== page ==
Computer Systems Fit for the Legal Profession?
Research output: Contribution to journal › Article
Colleges, School and Institutes
This essay aims to contribute robust grounds to question the Susskinds’ influential, consequentialist logic when it comes to the legitimacy criteria for wholesale automation in the legal profession. It does so by questioning their minimalist understanding of the professions. If it is our commitment to moral equality that is at stake every time lawyers (fail to) hail the specific vulnerability inherent in their professional relationship, the case for wholesale automation is turned on its head. One can no longer assume that, as a rule, wholesale automation is both legitimate and desirable, provided it improves the quality and accessibility of legal services (in an accountable and maximally transparent way). The assumption, instead, is firmly in favour of designing systems that better enable legal professionals to live up to their specific responsibility. The rest of the essay outlines key challenges in the design of such profession-specific, ‘ethics aware’ decision-support systems.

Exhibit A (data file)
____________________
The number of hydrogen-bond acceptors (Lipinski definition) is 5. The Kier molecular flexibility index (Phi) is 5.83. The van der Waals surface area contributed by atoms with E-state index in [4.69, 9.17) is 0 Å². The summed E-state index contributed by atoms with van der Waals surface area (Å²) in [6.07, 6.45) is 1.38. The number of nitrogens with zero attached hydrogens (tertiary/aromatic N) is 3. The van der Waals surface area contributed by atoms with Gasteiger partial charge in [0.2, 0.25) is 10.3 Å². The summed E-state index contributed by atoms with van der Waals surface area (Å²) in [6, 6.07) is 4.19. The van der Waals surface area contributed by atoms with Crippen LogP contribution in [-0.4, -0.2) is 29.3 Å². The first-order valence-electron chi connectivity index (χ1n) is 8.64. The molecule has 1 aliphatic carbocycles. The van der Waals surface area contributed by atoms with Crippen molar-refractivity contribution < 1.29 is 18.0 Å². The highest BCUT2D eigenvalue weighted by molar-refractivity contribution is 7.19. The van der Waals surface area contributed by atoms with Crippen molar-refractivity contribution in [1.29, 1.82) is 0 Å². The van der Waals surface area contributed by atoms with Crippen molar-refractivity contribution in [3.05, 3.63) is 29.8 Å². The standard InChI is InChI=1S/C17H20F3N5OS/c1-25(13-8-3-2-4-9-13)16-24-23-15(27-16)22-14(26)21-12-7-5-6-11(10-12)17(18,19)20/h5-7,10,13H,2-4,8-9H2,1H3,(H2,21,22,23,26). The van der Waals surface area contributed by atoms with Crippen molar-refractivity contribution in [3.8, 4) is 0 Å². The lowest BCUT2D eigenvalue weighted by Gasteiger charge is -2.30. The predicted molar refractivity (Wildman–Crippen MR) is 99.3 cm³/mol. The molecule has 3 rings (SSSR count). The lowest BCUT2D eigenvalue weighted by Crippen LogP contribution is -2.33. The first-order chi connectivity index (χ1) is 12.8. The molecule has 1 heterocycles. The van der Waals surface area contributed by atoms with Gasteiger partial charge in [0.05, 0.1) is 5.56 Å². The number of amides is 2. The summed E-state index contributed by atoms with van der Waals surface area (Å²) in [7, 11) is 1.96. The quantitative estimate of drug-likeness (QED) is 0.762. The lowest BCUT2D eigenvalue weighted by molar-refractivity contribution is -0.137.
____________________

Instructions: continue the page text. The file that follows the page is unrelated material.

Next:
|State||Accepted/In press - 25 Sep 2019|
- Decision Support Systems, Augmentation, Ethical Agency, Legal Profession, Ethics, Professions, Professional Responsibility, Automated Systems, Susskind